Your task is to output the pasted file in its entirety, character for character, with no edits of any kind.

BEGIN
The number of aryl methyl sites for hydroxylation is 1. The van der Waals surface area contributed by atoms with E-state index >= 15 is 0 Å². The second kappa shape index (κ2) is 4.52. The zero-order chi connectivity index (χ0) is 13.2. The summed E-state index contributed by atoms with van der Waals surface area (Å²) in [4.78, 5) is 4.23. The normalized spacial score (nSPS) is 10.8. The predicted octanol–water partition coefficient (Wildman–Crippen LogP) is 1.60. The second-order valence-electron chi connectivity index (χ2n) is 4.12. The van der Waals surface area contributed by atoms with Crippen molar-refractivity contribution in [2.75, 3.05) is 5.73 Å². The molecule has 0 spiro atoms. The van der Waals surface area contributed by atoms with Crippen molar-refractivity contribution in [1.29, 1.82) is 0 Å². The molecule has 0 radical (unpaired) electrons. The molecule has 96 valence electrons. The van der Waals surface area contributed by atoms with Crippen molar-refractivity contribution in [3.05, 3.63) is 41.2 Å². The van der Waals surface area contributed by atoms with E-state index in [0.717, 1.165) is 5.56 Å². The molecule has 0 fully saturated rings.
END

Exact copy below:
The number of aryl methyl sites for hydroxylation is 1. The van der Waals surface area contributed by atoms with E-state index >= 15 is 0 Å². The second kappa shape index (κ2) is 4.52. The zero-order chi connectivity index (χ0) is 13.2. The summed E-state index contributed by atoms with van der Waals surface area (Å²) in [4.78, 5) is 4.23. The normalized spacial score (nSPS) is 10.8. The predicted octanol–water partition coefficient (Wildman–Crippen LogP) is 1.60. The second-order valence-electron chi connectivity index (χ2n) is 4.12. The van der Waals surface area contributed by atoms with Crippen molar-refractivity contribution in [2.75, 3.05) is 5.73 Å². The molecule has 0 spiro atoms. The van der Waals surface area contributed by atoms with Crippen molar-refractivity contribution in [1.29, 1.82) is 0 Å². The molecule has 0 radical (unpaired) electrons. The molecule has 96 valence electrons. The van der Waals surface area contributed by atoms with Crippen molar-refractivity contribution in [3.05, 3.63) is 41.2 Å². The van der Waals surface area contributed by atoms with E-state index in [0.717, 1.165) is 5.56 Å². The molecule has 0 fully saturated rings.